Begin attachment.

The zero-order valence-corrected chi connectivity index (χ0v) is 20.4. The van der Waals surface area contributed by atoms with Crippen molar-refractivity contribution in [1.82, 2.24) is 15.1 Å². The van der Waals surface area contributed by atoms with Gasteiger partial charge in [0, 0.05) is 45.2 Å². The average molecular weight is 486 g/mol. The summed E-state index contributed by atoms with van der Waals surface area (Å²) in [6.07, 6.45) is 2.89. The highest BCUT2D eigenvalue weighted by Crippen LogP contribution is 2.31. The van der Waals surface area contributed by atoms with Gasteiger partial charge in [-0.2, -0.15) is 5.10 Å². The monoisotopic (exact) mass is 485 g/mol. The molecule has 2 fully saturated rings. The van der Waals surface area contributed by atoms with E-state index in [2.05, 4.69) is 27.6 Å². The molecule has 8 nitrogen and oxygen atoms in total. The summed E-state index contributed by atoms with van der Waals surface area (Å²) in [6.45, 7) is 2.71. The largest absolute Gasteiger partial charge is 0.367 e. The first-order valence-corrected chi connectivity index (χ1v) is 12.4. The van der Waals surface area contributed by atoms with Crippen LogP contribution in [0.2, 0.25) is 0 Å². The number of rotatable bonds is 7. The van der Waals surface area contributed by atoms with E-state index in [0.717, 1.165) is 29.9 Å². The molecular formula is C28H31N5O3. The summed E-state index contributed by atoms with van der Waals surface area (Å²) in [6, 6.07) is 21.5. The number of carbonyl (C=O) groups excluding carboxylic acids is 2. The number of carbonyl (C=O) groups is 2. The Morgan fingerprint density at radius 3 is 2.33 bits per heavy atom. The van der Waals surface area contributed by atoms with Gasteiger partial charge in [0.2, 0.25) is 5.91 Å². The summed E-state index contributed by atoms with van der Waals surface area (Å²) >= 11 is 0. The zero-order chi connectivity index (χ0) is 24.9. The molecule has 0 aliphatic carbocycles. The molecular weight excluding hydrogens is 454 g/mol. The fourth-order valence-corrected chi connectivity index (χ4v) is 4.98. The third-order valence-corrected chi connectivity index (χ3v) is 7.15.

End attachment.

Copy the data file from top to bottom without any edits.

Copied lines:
The zero-order valence-corrected chi connectivity index (χ0v) is 20.4. The van der Waals surface area contributed by atoms with Crippen molar-refractivity contribution in [1.82, 2.24) is 15.1 Å². The van der Waals surface area contributed by atoms with Gasteiger partial charge in [0, 0.05) is 45.2 Å². The average molecular weight is 486 g/mol. The summed E-state index contributed by atoms with van der Waals surface area (Å²) in [6.07, 6.45) is 2.89. The highest BCUT2D eigenvalue weighted by Crippen LogP contribution is 2.31. The van der Waals surface area contributed by atoms with Gasteiger partial charge in [-0.2, -0.15) is 5.10 Å². The monoisotopic (exact) mass is 485 g/mol. The molecule has 2 fully saturated rings. The van der Waals surface area contributed by atoms with E-state index in [2.05, 4.69) is 27.6 Å². The molecule has 8 nitrogen and oxygen atoms in total. The summed E-state index contributed by atoms with van der Waals surface area (Å²) in [6.45, 7) is 2.71. The largest absolute Gasteiger partial charge is 0.367 e. The first-order valence-corrected chi connectivity index (χ1v) is 12.4. The van der Waals surface area contributed by atoms with Crippen LogP contribution in [0.2, 0.25) is 0 Å². The number of rotatable bonds is 7. The van der Waals surface area contributed by atoms with E-state index in [0.717, 1.165) is 29.9 Å². The molecular formula is C28H31N5O3. The summed E-state index contributed by atoms with van der Waals surface area (Å²) in [6, 6.07) is 21.5. The number of carbonyl (C=O) groups excluding carboxylic acids is 2. The number of carbonyl (C=O) groups is 2. The Morgan fingerprint density at radius 3 is 2.33 bits per heavy atom. The van der Waals surface area contributed by atoms with Gasteiger partial charge in [0.2, 0.25) is 5.91 Å². The summed E-state index contributed by atoms with van der Waals surface area (Å²) >= 11 is 0. The zero-order chi connectivity index (χ0) is 24.9. The molecule has 0 aliphatic carbocycles. The molecular weight excluding hydrogens is 454 g/mol. The fourth-order valence-corrected chi connectivity index (χ4v) is 4.98. The third-order valence-corrected chi connectivity index (χ3v) is 7.15.